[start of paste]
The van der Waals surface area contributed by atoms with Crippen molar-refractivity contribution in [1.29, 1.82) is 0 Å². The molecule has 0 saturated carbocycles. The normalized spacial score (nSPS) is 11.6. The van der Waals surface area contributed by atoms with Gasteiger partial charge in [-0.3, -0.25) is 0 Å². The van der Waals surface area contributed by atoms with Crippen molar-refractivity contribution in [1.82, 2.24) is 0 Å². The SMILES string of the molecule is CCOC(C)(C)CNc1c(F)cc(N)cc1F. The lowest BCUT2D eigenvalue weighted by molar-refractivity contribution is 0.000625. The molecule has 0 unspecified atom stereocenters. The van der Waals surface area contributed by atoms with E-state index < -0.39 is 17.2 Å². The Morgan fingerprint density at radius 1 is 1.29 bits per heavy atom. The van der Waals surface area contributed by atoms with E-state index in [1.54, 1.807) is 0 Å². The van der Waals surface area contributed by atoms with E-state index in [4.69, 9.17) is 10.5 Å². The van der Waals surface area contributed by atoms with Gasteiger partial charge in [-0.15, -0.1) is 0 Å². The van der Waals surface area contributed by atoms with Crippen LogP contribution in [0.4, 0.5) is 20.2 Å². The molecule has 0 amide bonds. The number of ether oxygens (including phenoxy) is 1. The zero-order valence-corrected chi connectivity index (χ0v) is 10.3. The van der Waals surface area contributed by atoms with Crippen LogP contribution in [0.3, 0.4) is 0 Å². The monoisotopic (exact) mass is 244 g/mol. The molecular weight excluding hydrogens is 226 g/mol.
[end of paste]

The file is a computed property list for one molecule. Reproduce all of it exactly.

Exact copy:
The van der Waals surface area contributed by atoms with Crippen molar-refractivity contribution in [1.29, 1.82) is 0 Å². The molecule has 0 saturated carbocycles. The normalized spacial score (nSPS) is 11.6. The van der Waals surface area contributed by atoms with Gasteiger partial charge in [-0.3, -0.25) is 0 Å². The van der Waals surface area contributed by atoms with Crippen molar-refractivity contribution in [1.82, 2.24) is 0 Å². The SMILES string of the molecule is CCOC(C)(C)CNc1c(F)cc(N)cc1F. The lowest BCUT2D eigenvalue weighted by molar-refractivity contribution is 0.000625. The molecule has 0 unspecified atom stereocenters. The van der Waals surface area contributed by atoms with E-state index < -0.39 is 17.2 Å². The Morgan fingerprint density at radius 1 is 1.29 bits per heavy atom. The van der Waals surface area contributed by atoms with E-state index in [1.54, 1.807) is 0 Å². The van der Waals surface area contributed by atoms with E-state index in [4.69, 9.17) is 10.5 Å². The van der Waals surface area contributed by atoms with Gasteiger partial charge in [-0.15, -0.1) is 0 Å². The van der Waals surface area contributed by atoms with Crippen LogP contribution in [0.4, 0.5) is 20.2 Å². The molecule has 0 amide bonds. The number of ether oxygens (including phenoxy) is 1. The zero-order valence-corrected chi connectivity index (χ0v) is 10.3. The van der Waals surface area contributed by atoms with Crippen LogP contribution in [0.3, 0.4) is 0 Å². The monoisotopic (exact) mass is 244 g/mol. The molecular weight excluding hydrogens is 226 g/mol.